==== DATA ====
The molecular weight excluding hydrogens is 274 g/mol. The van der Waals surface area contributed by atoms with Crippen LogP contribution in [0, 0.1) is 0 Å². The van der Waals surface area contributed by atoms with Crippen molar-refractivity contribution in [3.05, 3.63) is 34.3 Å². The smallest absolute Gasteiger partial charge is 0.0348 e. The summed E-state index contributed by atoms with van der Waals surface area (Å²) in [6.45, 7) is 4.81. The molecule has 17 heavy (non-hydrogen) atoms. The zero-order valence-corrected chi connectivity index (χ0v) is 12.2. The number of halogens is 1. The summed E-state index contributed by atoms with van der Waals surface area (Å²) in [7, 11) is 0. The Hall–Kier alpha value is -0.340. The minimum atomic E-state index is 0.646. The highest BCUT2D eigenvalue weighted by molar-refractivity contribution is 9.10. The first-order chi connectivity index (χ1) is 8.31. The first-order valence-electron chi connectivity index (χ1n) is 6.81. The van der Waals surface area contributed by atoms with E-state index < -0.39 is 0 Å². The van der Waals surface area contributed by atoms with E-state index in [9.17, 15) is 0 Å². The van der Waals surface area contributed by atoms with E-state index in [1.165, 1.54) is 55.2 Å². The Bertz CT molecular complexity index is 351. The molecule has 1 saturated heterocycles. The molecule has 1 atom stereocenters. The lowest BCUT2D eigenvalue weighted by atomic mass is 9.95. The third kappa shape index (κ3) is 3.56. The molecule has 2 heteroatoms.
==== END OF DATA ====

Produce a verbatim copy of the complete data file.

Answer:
The molecular weight excluding hydrogens is 274 g/mol. The van der Waals surface area contributed by atoms with Crippen LogP contribution in [0, 0.1) is 0 Å². The van der Waals surface area contributed by atoms with Crippen molar-refractivity contribution in [3.05, 3.63) is 34.3 Å². The smallest absolute Gasteiger partial charge is 0.0348 e. The summed E-state index contributed by atoms with van der Waals surface area (Å²) in [6.45, 7) is 4.81. The molecule has 17 heavy (non-hydrogen) atoms. The zero-order valence-corrected chi connectivity index (χ0v) is 12.2. The number of halogens is 1. The summed E-state index contributed by atoms with van der Waals surface area (Å²) in [7, 11) is 0. The Hall–Kier alpha value is -0.340. The minimum atomic E-state index is 0.646. The highest BCUT2D eigenvalue weighted by molar-refractivity contribution is 9.10. The first-order chi connectivity index (χ1) is 8.31. The first-order valence-electron chi connectivity index (χ1n) is 6.81. The van der Waals surface area contributed by atoms with E-state index < -0.39 is 0 Å². The van der Waals surface area contributed by atoms with E-state index in [9.17, 15) is 0 Å². The van der Waals surface area contributed by atoms with E-state index in [1.165, 1.54) is 55.2 Å². The Bertz CT molecular complexity index is 351. The molecule has 1 saturated heterocycles. The molecule has 1 atom stereocenters. The lowest BCUT2D eigenvalue weighted by atomic mass is 9.95. The third kappa shape index (κ3) is 3.56. The molecule has 2 heteroatoms.